BTW, I would add that there very well may be other issues with the electrical in this particular house, but that it's not apparent because no GFCI outlets are involved.


  18. #18
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    Default Re: Why do two GFCIs on one circuit trip the breaker?

    From the Home Page of Inspection News:

    Welcome to the InspectionNews Network of Inspection Information
    The InspectionNews Information Network has been developed to aid prospective, new and established home inspectors in their quest to find home inspection information and answers to business and technical questions.


    No mention of DIY's.


  19. #19
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    Default Re: Why do two GFCIs on one circuit trip the breaker?

    The OP sent me a very nice email and I have no doubt I did the right thing plus I believe she is more than capable of using and understanding useful information. Her innocent question "Does anyone know what I might be doing wrong?" was enough do drive you folks bat-sh*t crazy! It is kinda humorous...don't you think?


  20. #20
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    Default Re: Why do two GFCIs on one circuit trip the breaker?

    Quote Originally Posted by James Risley View Post
    I would also guess that a small box was used and since GFCI's are rather large the chance of a problem when securing the GFCI in the box would be
    greatly increased particularly with a metal box.
    JR.
    I apologize - I didn't read the intent of the site before joining and asking my question. You guys have been awesome. James D, yes I did get a few laughs, Jerry P, yes I am still alive (thanks for the humor), and to everyone else - you're right thank you for the hard truth about the dangers. You have every right to put me in my place, I do push limits. But, for those that are interested...
    Those of you who mentioned the metal box and shorting out where right on. I am using stranded wire and the hot had several loose strands that did hit the metal when the receptable was placed into the box. That explains why I only had a problem when I set the final receptacle. It was dark, and I was tired and I didn't see it. My work will be inspected by the city tomorrow. But, I wanted you to know that your input is helpful in more than one way. It educates me on how to interview electricians to feel confident THEY are qualified, to estimate the extent of work for recognizing a fair bid, it makes me appreciate the tradesman I hire and not take their contribution for granted, and so I don't go brain dead as a stay home mom. I don't want to leave without saying I appreciate that you took the time to respond whether or not you supported what I was doing. Take care.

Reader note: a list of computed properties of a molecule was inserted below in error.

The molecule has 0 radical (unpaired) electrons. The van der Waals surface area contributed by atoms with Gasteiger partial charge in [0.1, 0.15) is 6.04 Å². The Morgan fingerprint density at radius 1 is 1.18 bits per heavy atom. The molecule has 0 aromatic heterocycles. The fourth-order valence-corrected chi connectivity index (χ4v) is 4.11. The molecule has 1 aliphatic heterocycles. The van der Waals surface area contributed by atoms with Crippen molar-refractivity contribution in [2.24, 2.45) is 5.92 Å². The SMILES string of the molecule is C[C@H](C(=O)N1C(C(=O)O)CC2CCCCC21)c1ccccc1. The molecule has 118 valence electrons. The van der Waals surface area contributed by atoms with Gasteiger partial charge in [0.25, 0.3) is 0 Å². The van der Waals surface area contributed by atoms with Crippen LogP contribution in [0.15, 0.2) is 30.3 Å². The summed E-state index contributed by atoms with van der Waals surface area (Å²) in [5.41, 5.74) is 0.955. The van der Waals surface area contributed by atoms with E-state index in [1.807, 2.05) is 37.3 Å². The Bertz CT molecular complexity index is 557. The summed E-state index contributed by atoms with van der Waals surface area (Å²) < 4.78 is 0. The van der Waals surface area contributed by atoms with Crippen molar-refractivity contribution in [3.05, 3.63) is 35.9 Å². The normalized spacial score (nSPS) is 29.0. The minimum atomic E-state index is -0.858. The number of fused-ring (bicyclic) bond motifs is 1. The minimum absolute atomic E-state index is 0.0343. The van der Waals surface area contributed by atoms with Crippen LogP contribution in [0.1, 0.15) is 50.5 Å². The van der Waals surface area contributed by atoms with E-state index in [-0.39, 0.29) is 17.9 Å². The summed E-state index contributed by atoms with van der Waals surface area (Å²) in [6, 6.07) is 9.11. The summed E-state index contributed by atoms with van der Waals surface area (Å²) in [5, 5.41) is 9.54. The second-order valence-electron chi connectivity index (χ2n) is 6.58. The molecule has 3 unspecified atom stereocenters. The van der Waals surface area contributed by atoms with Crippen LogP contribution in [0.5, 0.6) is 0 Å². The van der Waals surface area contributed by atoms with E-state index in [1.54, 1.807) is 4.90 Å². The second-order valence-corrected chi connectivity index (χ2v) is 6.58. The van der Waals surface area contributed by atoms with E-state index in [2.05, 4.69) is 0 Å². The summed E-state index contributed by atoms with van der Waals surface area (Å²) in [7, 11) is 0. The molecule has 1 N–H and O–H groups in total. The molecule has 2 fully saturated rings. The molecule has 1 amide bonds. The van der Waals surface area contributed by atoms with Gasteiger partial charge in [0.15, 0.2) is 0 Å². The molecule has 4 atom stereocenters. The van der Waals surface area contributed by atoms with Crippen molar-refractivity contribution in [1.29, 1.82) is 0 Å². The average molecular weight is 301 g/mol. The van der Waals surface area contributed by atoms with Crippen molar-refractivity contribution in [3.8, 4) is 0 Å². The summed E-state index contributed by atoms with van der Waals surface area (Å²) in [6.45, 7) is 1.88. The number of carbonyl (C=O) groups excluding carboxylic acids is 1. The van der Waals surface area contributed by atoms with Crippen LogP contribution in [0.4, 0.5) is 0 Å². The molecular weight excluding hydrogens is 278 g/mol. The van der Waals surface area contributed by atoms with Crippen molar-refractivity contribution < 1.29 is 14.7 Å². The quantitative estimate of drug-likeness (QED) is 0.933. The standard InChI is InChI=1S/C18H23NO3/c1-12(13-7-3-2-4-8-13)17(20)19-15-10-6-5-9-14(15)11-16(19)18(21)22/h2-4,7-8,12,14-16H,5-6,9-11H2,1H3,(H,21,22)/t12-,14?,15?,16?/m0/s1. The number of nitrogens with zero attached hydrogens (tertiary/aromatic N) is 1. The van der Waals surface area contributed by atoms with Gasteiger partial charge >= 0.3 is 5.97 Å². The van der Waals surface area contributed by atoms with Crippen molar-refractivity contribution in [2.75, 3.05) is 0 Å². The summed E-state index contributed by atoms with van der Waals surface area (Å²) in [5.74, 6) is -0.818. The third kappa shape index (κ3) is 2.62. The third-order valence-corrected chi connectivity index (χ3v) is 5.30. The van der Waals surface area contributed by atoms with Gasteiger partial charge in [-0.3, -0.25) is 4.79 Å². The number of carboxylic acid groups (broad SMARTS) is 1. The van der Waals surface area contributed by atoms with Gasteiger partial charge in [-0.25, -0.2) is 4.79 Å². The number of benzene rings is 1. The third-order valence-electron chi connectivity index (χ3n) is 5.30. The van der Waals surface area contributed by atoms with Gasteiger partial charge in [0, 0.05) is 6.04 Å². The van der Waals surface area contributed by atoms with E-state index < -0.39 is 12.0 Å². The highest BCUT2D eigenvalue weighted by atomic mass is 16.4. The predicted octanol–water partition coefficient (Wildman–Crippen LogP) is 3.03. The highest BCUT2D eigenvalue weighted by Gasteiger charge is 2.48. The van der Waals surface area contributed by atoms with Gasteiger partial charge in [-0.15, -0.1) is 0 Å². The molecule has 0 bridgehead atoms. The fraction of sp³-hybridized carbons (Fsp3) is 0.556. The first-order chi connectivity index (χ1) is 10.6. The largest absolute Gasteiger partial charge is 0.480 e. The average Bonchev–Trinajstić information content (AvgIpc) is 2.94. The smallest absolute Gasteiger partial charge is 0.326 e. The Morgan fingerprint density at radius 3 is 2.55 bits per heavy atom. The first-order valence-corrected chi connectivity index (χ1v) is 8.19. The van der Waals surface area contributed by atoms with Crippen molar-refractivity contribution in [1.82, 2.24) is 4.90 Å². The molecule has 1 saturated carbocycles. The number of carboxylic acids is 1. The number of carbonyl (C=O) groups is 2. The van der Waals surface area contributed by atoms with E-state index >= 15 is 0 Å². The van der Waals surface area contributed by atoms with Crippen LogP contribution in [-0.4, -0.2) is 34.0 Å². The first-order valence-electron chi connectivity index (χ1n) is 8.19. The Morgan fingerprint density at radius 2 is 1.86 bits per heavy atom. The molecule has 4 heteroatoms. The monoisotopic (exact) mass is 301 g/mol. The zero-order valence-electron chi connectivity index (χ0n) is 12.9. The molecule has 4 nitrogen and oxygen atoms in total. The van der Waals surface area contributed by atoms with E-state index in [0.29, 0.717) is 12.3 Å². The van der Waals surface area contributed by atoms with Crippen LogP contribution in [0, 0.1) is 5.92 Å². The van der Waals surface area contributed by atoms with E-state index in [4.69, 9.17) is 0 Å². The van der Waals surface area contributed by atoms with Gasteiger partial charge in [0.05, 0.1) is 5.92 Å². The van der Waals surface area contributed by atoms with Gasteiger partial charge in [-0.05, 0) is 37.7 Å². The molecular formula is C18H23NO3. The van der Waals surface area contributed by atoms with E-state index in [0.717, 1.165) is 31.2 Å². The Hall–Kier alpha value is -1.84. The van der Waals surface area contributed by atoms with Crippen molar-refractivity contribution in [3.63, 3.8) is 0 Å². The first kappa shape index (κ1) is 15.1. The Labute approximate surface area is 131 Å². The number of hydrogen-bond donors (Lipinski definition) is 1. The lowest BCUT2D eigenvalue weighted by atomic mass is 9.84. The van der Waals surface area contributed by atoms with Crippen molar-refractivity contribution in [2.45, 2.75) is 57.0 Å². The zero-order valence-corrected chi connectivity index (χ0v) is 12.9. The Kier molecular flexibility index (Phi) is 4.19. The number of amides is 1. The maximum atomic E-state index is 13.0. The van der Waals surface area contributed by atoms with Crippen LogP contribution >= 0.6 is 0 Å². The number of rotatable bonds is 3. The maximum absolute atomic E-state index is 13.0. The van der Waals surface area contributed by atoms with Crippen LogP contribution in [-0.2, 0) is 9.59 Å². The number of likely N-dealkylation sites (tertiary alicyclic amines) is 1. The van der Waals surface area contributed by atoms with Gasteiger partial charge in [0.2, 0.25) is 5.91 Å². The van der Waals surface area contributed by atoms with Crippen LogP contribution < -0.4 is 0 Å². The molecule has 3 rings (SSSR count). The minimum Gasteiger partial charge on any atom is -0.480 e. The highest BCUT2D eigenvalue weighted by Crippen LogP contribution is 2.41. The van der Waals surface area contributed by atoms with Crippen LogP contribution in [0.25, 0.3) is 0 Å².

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    Default Re: Why do two GFCIs on one circuit trip the breaker?

    Honorable of you to support the lady James but look at the facts from her original post and be very careful about bad mouthing the rest of us here. She states:

    "I am trying to add the two required GFCI receptacles to my kitchen island."

    Nothing wrong with number of GFCI's if one chooses, but to the island? Perhaps...read on.

    "I have a single 15amp circuit to start with."

    What do you make of this statement, for a kitchen, James?

    "I began with a junction box and splitting the line in two directions (to either side of the island as required by code)."

    Is this a correct "code" requirement?? How about the placement and number of GFCI's for a kitchen in this statement?

    "Each is connected to a 20amp GFCI receptacle via the line connector (not the load). The breaker keeps tripping"

    What is the weakest link in the chain now? Does this raise a warning flag?

    Either this person (male or female) is indeed having a good laugh at our expense and taking advantage of our good nature by putting out incomplete and incorrect information in a scenario like that for us to try to figure out and respond to OR she may in fact be able to handle some types of electrical circuit wiring but is simply in way over her head on this one. Matter of fact, given her statements and references to "code" in the original post I would be suspect of the quality or safety of the work she said she has already done as well.